This is a collection of inherited disorders which manifest as spherical-shaped erythrocytes (spherocytes) on the peripheral blood smear.
Clinical severity varies (depending on the mutation), from asymptomatic to a life-threatening haemolytic anaemia, but all mutations alter the cell membrane, causing loss of membrane surface area and reduced deformability of the cell. These abnormal red cells are then selectively retained and destroyed in the spleen, which reduces red cell life and produces the haemolytic anaemia.
Defects in several membrane proteins may be involved (eg alpha-spectrin, beta-spectrin, ankyrin, protein 4.2). The most common defect in a European population is a combined spectrin and ankyrin deficiency, found in 40-65% of patients (usually autosomal dominant). Isolated beta-spectrin defects account for about 15-30%, are usually only mild or moderately severe, autosomal dominant and do not require transfusion. Isolated alpha-spectrin defects occur in 5% and are usually severe, displaying autosomal recessive inheritance. Other mutations producing defects in other membrane proteins (eg protein 4.2) can occur and are more common in Japan.
it affects about 1 in 2,000 in Europe and North America. Both dominant and recessive forms exist, and a significant number may be new mutations without prior family history.
- 20-30% of patients have mild disease with an increased red cell turnover compensated with adequate replacement. They are neither symptomatic nor anaemic, but may have mild splenomegaly, slight reticulocytosis and minimal spherocytes visible.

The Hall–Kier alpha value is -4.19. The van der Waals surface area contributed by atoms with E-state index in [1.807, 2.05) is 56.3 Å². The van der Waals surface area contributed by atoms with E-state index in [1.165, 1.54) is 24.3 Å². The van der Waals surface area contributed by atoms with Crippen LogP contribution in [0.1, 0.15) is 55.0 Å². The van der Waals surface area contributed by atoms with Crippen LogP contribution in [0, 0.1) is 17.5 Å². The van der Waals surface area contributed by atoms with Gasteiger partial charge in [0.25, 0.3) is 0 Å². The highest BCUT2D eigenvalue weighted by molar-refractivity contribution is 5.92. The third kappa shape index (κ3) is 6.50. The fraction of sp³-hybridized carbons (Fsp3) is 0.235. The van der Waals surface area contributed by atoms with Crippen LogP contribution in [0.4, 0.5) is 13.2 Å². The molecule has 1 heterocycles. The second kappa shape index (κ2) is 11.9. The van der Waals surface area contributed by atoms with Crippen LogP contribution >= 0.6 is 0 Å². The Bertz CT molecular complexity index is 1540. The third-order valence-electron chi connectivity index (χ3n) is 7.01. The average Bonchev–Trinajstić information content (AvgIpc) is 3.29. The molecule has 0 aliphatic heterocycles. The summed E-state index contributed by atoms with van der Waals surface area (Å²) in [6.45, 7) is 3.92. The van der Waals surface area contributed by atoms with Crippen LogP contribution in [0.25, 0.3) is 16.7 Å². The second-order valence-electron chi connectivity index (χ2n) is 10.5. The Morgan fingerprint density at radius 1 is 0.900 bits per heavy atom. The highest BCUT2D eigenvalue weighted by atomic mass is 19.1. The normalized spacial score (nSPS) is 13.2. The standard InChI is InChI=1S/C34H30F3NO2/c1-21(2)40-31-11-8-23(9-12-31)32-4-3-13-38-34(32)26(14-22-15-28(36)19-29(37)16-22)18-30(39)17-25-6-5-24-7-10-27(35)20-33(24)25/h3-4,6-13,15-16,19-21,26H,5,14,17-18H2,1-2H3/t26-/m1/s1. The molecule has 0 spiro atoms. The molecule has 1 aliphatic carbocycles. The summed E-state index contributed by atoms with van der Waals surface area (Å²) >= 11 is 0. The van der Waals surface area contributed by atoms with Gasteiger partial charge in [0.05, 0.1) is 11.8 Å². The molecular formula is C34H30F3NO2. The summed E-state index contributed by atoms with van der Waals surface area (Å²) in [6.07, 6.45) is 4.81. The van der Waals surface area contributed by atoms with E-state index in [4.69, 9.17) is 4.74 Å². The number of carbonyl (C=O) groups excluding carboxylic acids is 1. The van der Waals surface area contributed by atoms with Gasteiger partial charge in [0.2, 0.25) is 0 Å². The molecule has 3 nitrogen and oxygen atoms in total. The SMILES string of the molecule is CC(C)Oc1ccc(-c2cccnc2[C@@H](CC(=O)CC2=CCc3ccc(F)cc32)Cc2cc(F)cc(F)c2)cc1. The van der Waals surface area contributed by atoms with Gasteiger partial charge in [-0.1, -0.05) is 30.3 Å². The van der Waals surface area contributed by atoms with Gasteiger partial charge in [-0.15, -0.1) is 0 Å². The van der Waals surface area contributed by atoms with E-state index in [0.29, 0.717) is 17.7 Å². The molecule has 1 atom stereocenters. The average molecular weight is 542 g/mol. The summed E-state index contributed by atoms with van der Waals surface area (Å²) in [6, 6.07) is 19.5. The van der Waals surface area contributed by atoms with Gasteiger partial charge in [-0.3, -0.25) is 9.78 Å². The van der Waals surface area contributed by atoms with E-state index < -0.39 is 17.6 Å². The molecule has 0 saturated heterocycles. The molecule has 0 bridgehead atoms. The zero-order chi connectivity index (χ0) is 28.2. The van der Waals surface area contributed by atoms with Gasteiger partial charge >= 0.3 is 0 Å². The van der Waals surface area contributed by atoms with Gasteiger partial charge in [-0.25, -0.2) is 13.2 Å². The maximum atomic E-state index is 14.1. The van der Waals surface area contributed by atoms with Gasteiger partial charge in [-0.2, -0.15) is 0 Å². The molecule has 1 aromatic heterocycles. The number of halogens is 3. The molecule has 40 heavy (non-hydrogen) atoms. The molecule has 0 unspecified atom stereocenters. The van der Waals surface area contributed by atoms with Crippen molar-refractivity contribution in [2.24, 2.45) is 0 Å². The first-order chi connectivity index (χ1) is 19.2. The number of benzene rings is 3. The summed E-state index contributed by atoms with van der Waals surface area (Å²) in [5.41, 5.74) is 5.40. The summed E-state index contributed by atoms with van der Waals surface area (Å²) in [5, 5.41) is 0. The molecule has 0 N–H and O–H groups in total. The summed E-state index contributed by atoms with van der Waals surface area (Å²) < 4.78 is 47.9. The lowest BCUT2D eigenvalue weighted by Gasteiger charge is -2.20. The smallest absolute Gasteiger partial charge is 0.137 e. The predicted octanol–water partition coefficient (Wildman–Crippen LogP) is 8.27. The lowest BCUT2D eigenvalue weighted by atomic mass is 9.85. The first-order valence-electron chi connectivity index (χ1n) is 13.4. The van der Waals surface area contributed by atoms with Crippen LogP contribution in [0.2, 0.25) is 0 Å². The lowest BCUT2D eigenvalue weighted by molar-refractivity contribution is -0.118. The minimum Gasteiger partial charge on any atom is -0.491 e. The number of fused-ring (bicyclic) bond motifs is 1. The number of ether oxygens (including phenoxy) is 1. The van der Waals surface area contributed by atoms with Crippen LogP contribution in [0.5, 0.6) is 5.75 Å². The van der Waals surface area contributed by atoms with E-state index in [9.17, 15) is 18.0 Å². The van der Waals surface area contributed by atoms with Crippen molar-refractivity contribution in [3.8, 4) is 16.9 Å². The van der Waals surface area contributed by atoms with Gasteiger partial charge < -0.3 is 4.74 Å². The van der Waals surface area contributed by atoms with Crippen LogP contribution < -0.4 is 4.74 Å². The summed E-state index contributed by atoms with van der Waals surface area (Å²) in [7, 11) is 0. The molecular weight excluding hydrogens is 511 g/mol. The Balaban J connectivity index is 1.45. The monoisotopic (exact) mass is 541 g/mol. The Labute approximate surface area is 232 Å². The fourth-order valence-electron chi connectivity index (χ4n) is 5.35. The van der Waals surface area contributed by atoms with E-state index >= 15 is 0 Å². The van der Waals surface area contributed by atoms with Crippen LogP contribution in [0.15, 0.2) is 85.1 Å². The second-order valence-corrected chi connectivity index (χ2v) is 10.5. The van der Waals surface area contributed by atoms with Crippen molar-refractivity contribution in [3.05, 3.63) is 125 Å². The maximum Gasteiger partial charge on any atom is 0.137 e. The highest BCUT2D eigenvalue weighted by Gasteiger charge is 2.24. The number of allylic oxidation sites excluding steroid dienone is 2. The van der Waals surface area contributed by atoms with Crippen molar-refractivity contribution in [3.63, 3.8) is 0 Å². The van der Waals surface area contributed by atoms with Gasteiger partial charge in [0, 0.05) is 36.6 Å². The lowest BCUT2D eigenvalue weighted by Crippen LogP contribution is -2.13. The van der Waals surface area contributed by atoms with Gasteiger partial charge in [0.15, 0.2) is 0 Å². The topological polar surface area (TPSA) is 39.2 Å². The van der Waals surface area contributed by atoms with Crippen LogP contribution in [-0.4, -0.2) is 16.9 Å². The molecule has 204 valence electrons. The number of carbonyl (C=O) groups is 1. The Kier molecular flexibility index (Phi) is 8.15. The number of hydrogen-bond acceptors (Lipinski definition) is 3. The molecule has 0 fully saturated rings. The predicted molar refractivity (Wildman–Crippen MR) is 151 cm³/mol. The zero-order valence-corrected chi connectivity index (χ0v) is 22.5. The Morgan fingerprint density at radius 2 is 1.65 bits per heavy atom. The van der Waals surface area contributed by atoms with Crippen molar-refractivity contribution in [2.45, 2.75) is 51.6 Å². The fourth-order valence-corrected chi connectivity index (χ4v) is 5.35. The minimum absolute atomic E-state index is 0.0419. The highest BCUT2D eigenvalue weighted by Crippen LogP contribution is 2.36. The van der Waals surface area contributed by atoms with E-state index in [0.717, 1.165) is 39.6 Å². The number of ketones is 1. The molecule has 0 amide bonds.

- 60-70% of patients have moderate disease and half of these present in childhood with anaemia.
- Neonates with severe hereditary disease do not always present at birth with anaemia, but haemoglobin may fall dramatically over the first few weeks of life and may be severe enough to require exchange transfusion. Amongst neonates of northern European descent with significant hyperbilirubinaemia, hereditary spherocytosis (HS) may be an under-recognised cause.
Other causes of spherocytes in peripheral blood film include:
- Autoimmune, microangiopathic or macroangiopathic haemolytic anaemias.
- Haemolytic transfusion reactions.
- Thermal injury, antioxidant injury or snake envenoming.
- Liver disease.
- Clostridial septicaemia.
- Heinz body anaemia.
- Zinc toxicity.
- Severe hypophosphataemia.
- ABO incompatibility (neonates).
Most patients can be diagnosed on the basis of a family history, typical clinical features and laboratory investigations - spherocytes, raised mean corpuscular haemoglobin concentration (MCHC), and an increase in reticulocytes. They do not require any additional tests.
- FBC and blood film including reticulocyte count. Spherocytes and reticulocytosis are seen on peripheral blood film. FBC shows raised MCHC and increased red cell distribution width.
- LFTs (indicative of haemolysis), increased unconjugated bilirubin, lactate dehydrogenase and urinary and faecal urobilinogen with reduced haptoglobin levels.
- Direct antiglobulin test - is usually negative in hereditary spherocytosis (HS) but is positive in autoimmune haemolytic anaemia.
- Osmotic fragility test - is unreliable and is no longer recommended.
- Osmotic gradient ektacytometry - is used to differentiate HS from hereditary stomatocytosis but is available only in specialised laboratories.
If the diagnosis is equivocal, a screening test is helpful. The recommended screening tests are the cryohaemolysis test and EMA binding. In atypical cases, gel electrophoresis analysis of erythrocyte membranes is the method of choice.